An American in India.
Outside of the Hotel Tokyo Vihar in Bodhgaya, India, my friend Raju picks me up on his motorcycle. I tell Raju that my dad used to take me on trips on his motorcycle, and that he would be very disappointed that I was riding without a helmet. On a dirt road. In a third-world village. Raju promises me he’ll drive safely.
We ride up Temple Road, where pilgrims from most Buddhist countries have shrines in their own tradition. The hotel is named Tokyo Vihar because it’s across from a Japanese Zen temple, though in all respects it’s typically Indian. We pass the bazaar where tourists buy souvenirs and daily needs, out through the village to Sujata Bridge.
According to legend, this is the place where a village girl brought Siddhartha an offering of food. Before his enlightenment, he practiced rigid fasting with a group of ascetics who believed self-denial was the way to liberation. After years of this practice, the end was not in sight. It was then that Sujata found him in the forest near Bodhgaya. He was so thin, the stories say, that Sujata thought she’d seen a ghost. She gave some rice milk as offering. Siddhartha knew that drinking the rice milk would violate his commitment to the ascetics, show him as a quitter. But Sujata’s kindness convinced Siddhartha that denying his own needs was fruitless. It was the idea he’d come to describe as “the Middle Path.”
From a narrow alley in the village, a few locals wave at Raju and stare at me. When we get to the bridge, we park the motorcycle and walk across. It’s a tiny wooden footbridge, no railings, and I cross with careful steps. A tiny temple marks the spot; the outside altar has two smiling statues that represent Siddhartha and Sujata. A small group of Indian pilgrims shuffle around the temple, clockwise. Raju lights a candle at the shrine, holds it between his palms and chants under his breath before setting it before the figure of Buddha. We sit at the temple for a minute or two before walking back
Raju asks if I have had breakfast. “There is a restaurant I know,” he tells me. “My friend was the cook at one of Bodhgaya’s best restaurants, but quit so that he could start his own. I smile a little at how this sounds to American ears, thinking of celebrity chefs and their vanity restaurants. I predict that this won’t be like that. The restaurant is in a small shack, with wobbly folding tables and plastic chairs. I order fruit porridge and chai. Both are delicious.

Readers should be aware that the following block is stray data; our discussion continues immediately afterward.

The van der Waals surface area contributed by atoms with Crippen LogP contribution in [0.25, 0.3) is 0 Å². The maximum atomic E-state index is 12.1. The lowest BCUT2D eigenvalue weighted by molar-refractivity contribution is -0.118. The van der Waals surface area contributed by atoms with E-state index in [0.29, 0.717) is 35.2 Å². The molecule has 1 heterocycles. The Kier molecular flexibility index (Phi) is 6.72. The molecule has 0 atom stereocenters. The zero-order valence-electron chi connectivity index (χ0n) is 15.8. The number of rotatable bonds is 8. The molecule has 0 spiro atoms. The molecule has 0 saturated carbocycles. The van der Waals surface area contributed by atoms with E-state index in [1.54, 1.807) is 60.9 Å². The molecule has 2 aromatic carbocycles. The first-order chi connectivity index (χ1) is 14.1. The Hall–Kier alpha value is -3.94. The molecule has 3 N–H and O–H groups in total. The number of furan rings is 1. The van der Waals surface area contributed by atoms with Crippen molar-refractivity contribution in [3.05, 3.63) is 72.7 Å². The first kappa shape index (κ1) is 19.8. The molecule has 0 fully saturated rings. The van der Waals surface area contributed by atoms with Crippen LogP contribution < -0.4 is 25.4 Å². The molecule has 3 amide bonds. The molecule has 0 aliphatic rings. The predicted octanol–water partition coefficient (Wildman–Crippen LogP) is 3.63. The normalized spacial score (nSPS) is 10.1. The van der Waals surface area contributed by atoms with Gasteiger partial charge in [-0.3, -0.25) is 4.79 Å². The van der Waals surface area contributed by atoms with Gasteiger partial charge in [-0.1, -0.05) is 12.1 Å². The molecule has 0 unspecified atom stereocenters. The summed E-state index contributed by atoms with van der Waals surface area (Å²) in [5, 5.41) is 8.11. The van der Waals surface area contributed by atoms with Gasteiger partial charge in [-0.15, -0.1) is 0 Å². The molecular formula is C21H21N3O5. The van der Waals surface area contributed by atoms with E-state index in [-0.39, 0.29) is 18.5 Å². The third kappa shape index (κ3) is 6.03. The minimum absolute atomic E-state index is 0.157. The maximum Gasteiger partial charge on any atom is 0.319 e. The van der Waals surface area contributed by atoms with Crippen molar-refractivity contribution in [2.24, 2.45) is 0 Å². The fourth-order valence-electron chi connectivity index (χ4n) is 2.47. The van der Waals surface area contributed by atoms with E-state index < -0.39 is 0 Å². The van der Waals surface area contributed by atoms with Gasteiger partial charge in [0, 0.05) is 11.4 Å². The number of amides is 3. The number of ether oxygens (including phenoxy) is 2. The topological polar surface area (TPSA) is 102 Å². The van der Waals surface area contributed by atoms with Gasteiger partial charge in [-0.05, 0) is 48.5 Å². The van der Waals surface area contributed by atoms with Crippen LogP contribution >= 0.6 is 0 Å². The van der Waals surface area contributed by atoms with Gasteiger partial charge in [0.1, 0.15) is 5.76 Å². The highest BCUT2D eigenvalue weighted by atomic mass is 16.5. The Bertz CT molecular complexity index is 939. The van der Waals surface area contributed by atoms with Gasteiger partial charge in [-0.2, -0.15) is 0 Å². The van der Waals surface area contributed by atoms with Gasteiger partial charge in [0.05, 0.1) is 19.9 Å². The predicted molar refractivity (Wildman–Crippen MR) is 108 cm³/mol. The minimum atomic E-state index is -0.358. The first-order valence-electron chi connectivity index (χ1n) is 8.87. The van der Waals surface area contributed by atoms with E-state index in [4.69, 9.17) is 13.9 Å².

I notice a thin red rope knotted around Raju’s right arm as we sit and talk over breakfast. It peeks out from under the sleeve of his shirt.. I ask about it, and he shrugs. “I wear it for my family. They think it makes me lucky and protects me. This is like my helmet.”
Later in the evening, I go to the Japanese temple for their evening meditation. As the monks chant the Heart Sutra in Japanese, my mind drifts back to the story of Sujata. She thought she saw a ghost, and her response was to offer that ghost kindness. The effect of her act was to feed the Buddha-to-be when he had starved himself.
Many of the Buddhist holy sites are in the state of Bihar. Its ancient history is legendary, but in modern times, Bihar is the poorest state in India by a wide margin.
Yet it’s here in Bihar where I have encountered the kindest people, in all places, from all walks of life. In the train, I sat with a young man who wore a traditional white tunic and skullcap. He told me his name was Muhammad Ali. When a peanut-vendor came walking through the train car, he insisted on buying peanuts to split with me. I took out my wallet, but he protested. “No no, you are my brother.” I had nothing to say except, “Thank you, Muhammad Ali.”
I’m not saying I’m the Buddha here, but there’s a parallel. Someone in Bihar sees a strange visitor to their state, pale skin, an exhausted, haunted look from monsoon travel and culture shock. This visitor’s eyes are magnified by thick lenses. I probably do look like a ghost. Whatever they know about me, it’s probably safe to assume that I have food and resources available at home. But they see that I am very far from home; I am starving myself of the comforts I get there.
It’s strange to notice this kind of kindness. It’s not charity; it’s not providing me with something I could not afford.
What does it mean, then, to practice the Middle Path while traveling? Maybe the secret of Buddha’s discovery was not simply averaging the extremes, but responding to Sujata’s kindness. When we’re out of our homes and comfort zones, we’re suddenly shaken into paying attention to the kindness of the world. Instead of independently deciding how much tea I want to drink, and picking an average between two much or none at all, my Middle Path in India means accepting tea when it’s offered, accepting peanuts, accepting a motorcycle ride, accepting a smile. And then, as often as possible, offering what I can in return.
Bija Andrew Wright is the whitest Buddhist you know. He has been an ordained Dharma teacher through Still Point Zen Buddhist Temple in Detroit. He never met a cup of five-rupee chai he didn’t like. Visit his blog or follow him on twitter.